As you may have guessed, the core issue here is that the "parties" don't really function as parties. Politicians build a local voter base, which they bring with them into whichever party they happen to be a member of, and the parties join coalitions and formulate policies based solely on what their elected officials think is strategic for the moment rather than anything so banal as "principles" or "ideology".

That said, we can sort of build a left-right scale. Or at least we can identify a few parties that are recognisably left-wing and a few who are particularly rabidly right-wing. The left lines up roughly as follows:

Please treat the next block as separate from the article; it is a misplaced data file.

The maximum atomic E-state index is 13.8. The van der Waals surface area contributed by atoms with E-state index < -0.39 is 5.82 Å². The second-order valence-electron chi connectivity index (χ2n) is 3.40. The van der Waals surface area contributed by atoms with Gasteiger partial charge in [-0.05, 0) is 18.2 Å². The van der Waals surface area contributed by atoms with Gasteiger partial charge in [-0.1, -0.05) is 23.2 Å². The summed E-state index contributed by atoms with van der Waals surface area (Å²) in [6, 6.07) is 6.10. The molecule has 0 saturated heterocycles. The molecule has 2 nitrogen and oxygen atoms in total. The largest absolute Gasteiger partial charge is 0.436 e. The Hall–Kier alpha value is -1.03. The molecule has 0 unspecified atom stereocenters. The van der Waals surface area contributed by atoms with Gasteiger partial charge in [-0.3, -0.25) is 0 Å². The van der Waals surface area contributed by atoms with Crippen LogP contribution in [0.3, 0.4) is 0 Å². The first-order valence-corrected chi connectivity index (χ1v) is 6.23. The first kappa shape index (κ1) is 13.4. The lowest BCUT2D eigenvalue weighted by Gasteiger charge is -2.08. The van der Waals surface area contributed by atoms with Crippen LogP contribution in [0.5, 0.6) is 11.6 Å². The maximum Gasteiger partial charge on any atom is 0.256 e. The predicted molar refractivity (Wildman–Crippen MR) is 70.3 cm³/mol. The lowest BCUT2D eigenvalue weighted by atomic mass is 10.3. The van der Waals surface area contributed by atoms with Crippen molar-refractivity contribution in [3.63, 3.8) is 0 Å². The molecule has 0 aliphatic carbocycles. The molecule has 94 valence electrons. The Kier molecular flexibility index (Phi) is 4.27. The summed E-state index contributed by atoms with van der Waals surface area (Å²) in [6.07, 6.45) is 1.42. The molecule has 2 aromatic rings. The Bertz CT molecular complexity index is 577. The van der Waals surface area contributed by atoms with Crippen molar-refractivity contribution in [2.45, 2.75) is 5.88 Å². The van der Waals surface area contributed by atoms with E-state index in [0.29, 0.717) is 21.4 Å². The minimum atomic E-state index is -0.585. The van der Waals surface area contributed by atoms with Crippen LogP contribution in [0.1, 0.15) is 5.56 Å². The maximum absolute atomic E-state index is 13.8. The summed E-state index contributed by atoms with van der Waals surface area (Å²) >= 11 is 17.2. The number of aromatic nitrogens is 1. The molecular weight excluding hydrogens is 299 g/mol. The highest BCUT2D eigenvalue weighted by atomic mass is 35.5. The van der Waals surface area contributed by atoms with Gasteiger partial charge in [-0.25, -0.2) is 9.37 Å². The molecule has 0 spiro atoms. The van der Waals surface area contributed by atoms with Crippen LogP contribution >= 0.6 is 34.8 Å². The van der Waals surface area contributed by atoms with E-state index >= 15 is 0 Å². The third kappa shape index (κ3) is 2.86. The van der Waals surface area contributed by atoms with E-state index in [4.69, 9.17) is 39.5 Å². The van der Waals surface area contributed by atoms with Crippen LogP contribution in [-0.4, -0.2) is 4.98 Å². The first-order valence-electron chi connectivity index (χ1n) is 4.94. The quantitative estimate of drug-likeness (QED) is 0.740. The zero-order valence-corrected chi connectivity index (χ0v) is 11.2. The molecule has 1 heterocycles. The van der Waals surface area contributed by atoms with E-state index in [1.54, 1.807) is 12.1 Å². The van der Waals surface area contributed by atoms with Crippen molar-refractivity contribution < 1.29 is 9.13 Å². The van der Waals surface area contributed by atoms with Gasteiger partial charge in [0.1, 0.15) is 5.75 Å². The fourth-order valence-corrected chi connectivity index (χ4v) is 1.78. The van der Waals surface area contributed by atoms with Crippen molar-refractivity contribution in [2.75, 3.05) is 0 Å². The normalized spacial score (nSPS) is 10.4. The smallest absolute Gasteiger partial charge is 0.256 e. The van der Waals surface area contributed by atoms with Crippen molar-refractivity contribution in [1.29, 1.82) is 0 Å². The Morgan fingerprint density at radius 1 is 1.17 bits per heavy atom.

- The Workers' Party (Partido dos Trabalhadores, PT) is Brazil's major socialist political force. It was formed by dissident trade unionists, Marxist intellectuals and Catholic liberation theology supporters in 1980, at the height of the military dictatorship, and came out of the woodworks to find itself the largest party on the left, with its candidate, former industrial worker and trade unionist Luiz Inacio "Lula" da Silva, coming second in the 1989 presidential election and ultimately winning power in 2002. While in power, the PT spearheaded a huge expansion of the Brazilian welfare state, making it their goal to see poverty and hunger eliminated from Brazil. Lula served out his two terms and stayed hugely popular, even as the PT itself came under suspicion of corruption, and his handpicked successor Dilma Rousseff, a former member of one of the aforementioned urban guerrillas, was elected President in 2010. She was re-elected in 2014, and impeached by the National Congress in 2016 on dubious and controversial grounds. The PT carries on in opposition, and continues to be a very pluralist movement, with groups ranging from moderate social democrats to Marxist-Leninist revolutionaries to Catholic leftists sharing space in the party.